An exhibition marking the role of horses in World War One produced by designers from Cranfield University has gone on display at an Army museum in Aldershot from 21 August. The display, titled ‘Green fields to Battlefields: The welfare of the Horses who served in WW1’, will be on display at The Museum of Military Medicine until 8 December.
It is the first time the Learning Services department at Cranfield have taken research by a student and had it displayed by a museum.
Jason Semmens, Director, The Museum of Military Medicine, said: “Although it was the first war to use machinery on an industrial scale, horses, dogs, mules and even camels were used during the First World War to haul equipment and provide transportation, just as they had in previous conflicts.
“The care of animals fell to the Royal Army Veterinary Corps, and The Museum of Military Medicine is delighted to showcase the role of the horse during the centenary of the conflict and of the Corps in looking after the War Horse.”
Created by Cranfield University to mark the 100th anniversary of the Great War (1914–1918), the exhibit was inspired by Forensic Archaeology Master’s student Rebecca Plumley’s research project on the welfare of WW1 war horses, supervised by Peter Masters, Research Fellow.
It documents why and from where the horses who served in the war were recruited and how their welfare and medical treatment was managed throughout their time in service.
Clare Pratchett, Art Director, Learning Services at Cranfield Defence and Security, said: “Green fields to battlefields aims to be both informative and reflective: in addition to telling the facts we wanted to remind people of the sacrifices these animals made for us, and that we should remember them together with the men they served alongside.”
The exhibit features a number of silhouetted horses covered in a series of aerial photographs from the western front, with each silhouette portraying a different aspect of the treatment and care given by the Army Veterinary Corps.
Various breeds, selected for specific attributes of value to the war effort, are represented and the horses are set amongst vertical columns reminiscent of the stark battlefield landscapes they fought and served in.
“The subtle textures of the aerial photographs reflect the scars of war born by these animals,” added Clare.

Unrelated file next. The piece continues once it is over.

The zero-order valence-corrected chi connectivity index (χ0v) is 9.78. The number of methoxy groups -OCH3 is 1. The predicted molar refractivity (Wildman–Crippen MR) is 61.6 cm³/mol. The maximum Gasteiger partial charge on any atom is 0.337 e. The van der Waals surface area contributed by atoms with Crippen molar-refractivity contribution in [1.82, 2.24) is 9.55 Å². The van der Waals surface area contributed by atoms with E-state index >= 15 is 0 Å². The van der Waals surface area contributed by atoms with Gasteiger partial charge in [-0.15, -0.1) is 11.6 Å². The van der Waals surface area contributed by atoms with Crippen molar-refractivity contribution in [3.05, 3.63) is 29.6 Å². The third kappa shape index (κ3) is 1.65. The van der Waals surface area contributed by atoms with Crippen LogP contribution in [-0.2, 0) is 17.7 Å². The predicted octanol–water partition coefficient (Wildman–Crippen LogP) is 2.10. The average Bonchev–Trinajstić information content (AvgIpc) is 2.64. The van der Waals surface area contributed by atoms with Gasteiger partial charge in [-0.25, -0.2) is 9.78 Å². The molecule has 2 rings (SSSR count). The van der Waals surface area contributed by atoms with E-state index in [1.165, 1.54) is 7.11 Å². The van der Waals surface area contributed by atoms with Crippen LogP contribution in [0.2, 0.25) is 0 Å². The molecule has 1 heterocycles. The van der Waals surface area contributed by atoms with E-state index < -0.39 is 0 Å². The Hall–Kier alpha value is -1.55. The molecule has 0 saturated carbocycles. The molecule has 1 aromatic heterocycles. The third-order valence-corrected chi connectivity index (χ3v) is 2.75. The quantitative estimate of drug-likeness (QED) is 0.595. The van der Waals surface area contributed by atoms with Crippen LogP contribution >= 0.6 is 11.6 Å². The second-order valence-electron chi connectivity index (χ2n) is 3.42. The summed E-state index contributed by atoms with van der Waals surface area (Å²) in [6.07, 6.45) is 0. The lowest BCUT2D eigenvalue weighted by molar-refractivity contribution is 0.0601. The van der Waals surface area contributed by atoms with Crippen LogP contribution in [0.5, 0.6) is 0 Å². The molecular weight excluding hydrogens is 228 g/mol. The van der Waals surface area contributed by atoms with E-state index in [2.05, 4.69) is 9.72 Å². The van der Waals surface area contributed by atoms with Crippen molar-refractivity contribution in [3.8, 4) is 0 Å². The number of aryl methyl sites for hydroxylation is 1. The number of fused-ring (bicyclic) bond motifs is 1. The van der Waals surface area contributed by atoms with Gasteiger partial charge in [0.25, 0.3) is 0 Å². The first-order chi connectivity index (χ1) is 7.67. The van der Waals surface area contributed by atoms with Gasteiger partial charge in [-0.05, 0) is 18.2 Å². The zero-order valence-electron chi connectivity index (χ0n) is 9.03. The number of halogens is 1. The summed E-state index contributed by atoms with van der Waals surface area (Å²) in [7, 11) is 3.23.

Rebecca Plumley’s research included using various geophysical survey techniques that she learned at Cranfield Forensic Institute to locate buried remains relating to horses from the war.
Rebecca said: “My project looked at our equine heroes and how they helped us win the war. Clare and I worked together to select extracts of my thesis to base the installation on and she came up with the idea of the design.
“I am delighted that the exhibit is going to the Army museum where it will be appreciated by a new audience and help inform people of the sacrifices made by our horses that weren’t given the choice of whether or not they wanted to go to war. I’m also delighted that it provides an opportunity to showcase my work and that of Cranfield University.”
As part of her research, Rebecca took part in the Digging War Horse Project ‒ a Heritage Lottery Fund Community Outreach Project ‒ that collaborated with Operation Nightingale in its work to enable wounded or traumatised veterans and service personnel to take part in archaeological excavations.
Rebecca worked with the project at Larkhill Garrison on Salisbury Plain, Wiltshire, to look for the location of a horse hospital on the site and also conducted archaeological research at Catterick Garrison in North Yorkshire.
The war horse exhibit was previously unveiled at the University’s annual Defence and Security Doctoral Symposium.
Visit the exhibit at The Museum of Military Medicine (Keogh Barracks, Ash Vale, Aldershot, GU12 5RQ) between 21 August and 8 December 2017.